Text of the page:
Julie Harrison


Sir: Dominic Lawson mentions in his article about population policy the situation where pensioners outnumber the young. How else can one arrive at a smaller overall population than by passing through a peak of retired people? Once that peak has passed the benefits of a smaller population on the environment and services generally will be apparent.

John Smith


Old arguments won't bring peace

Sir: In recent weeks you have published a stream of letters arguing the case for and against the existence of the State of Israel. I have been reading letters and articles making the same points for 60 years, and a solution to the problem is as remote as ever. Do you not think that the time has come to stop regurgitating the same old arguments and instead discuss the situation as it exists today and attempt to find a sensible solution?

To state that Israel's formation was "a mistake of colossal proportions" (letter, 13 May) is as futile as to state that Israel belongs to the Jews because the Bible says so. Why not agree that history cannot be reversed and try to find a solution that will give all the people in the area the peace they desire so much? Land can be exchanged and compromises agreed in many areas.

Cynics will regard this as unrealistic. A attempts to find peace in Northern Ireland attracted the same scepticism.

Alan Golding

Brookmans Park, Hertfordshire

Gender equality in new Jewish liturgies

Sir: Your report "Reform Jewish prayer book dispels sexism" (20 May) is an admirable acknowledgment of the efforts of a section of the UK's Progressive Jewish community to demonstrate, as it describes in its own words, its "commitment to the equality of the sexes" by making changes to traditional Jewish liturgy in its new prayerbook. All of the changes reported in your article have been part of the liturgy of the UK's Liberal Judaism movement for more than a decade, featuring in its 1995 prayerbook, Siddur Lev Chadash.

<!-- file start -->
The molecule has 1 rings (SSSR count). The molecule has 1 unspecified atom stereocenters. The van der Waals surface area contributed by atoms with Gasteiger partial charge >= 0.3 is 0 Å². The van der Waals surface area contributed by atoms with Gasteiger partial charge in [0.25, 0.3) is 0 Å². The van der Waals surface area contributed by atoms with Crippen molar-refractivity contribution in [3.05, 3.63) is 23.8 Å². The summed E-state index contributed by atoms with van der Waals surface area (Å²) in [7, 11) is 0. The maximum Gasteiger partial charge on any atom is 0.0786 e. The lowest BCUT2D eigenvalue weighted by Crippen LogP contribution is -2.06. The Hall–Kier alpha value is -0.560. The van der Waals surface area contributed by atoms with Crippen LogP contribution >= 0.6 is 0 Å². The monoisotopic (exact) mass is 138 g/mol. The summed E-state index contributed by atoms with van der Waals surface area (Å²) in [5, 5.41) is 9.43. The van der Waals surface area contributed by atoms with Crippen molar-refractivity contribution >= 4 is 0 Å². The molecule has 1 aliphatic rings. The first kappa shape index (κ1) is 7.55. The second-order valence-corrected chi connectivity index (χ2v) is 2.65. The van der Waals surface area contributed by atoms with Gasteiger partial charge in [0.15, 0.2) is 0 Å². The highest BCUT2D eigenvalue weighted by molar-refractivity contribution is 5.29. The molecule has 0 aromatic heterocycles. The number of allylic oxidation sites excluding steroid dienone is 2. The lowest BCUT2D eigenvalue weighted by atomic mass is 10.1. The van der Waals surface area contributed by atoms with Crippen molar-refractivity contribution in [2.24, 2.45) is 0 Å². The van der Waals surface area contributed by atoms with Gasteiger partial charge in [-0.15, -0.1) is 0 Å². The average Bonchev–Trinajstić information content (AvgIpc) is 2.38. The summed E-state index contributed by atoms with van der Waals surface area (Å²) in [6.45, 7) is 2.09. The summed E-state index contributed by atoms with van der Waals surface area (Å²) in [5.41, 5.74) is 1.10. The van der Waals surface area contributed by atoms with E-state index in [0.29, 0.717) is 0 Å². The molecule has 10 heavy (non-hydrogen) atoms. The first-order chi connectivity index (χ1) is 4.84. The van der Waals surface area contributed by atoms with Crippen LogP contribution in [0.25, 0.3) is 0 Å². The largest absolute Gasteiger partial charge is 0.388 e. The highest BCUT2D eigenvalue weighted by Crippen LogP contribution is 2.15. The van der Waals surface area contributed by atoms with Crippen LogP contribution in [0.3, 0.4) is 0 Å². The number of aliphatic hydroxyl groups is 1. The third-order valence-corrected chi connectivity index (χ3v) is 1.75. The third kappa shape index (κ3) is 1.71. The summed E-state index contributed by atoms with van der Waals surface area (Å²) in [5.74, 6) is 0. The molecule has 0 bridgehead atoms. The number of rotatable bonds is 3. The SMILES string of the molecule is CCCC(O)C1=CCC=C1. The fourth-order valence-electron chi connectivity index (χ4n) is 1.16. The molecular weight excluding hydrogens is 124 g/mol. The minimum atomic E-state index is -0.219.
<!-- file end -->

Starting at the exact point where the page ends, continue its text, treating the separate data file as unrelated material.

Liberal Judaism in the UK, in common with its larger sister movement of Reform Judaism in the USA, is also distinguished from the rest of British Jewry through its principle that Judaism is not transmitted maternally but rather is a result of educational and cultural experience of the religion. As such, Liberal Judaism is at the forefront of opening doors for many who would otherwise be rejected by the UK's Jewish community, including the Movement for Reform Judaism.

Liberal Judaism applauds the Movement for Reform Judaism on its new prayerbook and looks forward sharing with it the challenge of "providing a natural home for the majority of British Jews".

Rabbi Pete Tobias

Chairman-elect, Liberal Judaism Rabbinic Conference, Elstree, Hertfordshire

Ancient bigotry enshrined in law